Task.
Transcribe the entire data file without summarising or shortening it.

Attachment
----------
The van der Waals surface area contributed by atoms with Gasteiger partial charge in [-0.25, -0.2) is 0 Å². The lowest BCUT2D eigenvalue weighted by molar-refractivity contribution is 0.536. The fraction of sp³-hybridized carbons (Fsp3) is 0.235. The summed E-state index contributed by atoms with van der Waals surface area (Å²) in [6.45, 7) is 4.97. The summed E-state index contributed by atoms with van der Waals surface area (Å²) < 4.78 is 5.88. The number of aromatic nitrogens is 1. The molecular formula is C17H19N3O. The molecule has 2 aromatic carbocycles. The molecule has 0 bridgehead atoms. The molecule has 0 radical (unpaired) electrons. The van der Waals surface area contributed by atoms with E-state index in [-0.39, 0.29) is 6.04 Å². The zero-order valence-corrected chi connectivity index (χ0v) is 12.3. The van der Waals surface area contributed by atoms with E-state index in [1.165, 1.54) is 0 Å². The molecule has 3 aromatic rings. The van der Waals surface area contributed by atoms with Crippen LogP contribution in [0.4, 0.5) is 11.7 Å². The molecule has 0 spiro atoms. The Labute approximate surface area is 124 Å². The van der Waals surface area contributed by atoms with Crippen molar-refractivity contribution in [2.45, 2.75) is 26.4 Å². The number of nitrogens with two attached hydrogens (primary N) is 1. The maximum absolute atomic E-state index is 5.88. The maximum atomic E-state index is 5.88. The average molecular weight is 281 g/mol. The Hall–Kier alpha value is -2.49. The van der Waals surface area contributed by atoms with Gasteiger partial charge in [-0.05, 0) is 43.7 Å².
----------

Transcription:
The van der Waals surface area contributed by atoms with Gasteiger partial charge in [-0.25, -0.2) is 0 Å². The lowest BCUT2D eigenvalue weighted by molar-refractivity contribution is 0.536. The fraction of sp³-hybridized carbons (Fsp3) is 0.235. The summed E-state index contributed by atoms with van der Waals surface area (Å²) in [6.45, 7) is 4.97. The summed E-state index contributed by atoms with van der Waals surface area (Å²) < 4.78 is 5.88. The number of aromatic nitrogens is 1. The molecular formula is C17H19N3O. The molecule has 2 aromatic carbocycles. The molecule has 0 bridgehead atoms. The molecule has 0 radical (unpaired) electrons. The van der Waals surface area contributed by atoms with E-state index in [-0.39, 0.29) is 6.04 Å². The zero-order valence-corrected chi connectivity index (χ0v) is 12.3. The van der Waals surface area contributed by atoms with E-state index in [1.165, 1.54) is 0 Å². The molecule has 3 aromatic rings. The van der Waals surface area contributed by atoms with Crippen LogP contribution in [0.4, 0.5) is 11.7 Å². The molecule has 0 spiro atoms. The Labute approximate surface area is 124 Å². The van der Waals surface area contributed by atoms with Crippen molar-refractivity contribution in [2.45, 2.75) is 26.4 Å². The number of nitrogens with two attached hydrogens (primary N) is 1. The maximum absolute atomic E-state index is 5.88. The maximum atomic E-state index is 5.88. The average molecular weight is 281 g/mol. The Hall–Kier alpha value is -2.49. The van der Waals surface area contributed by atoms with Gasteiger partial charge in [-0.05, 0) is 43.7 Å².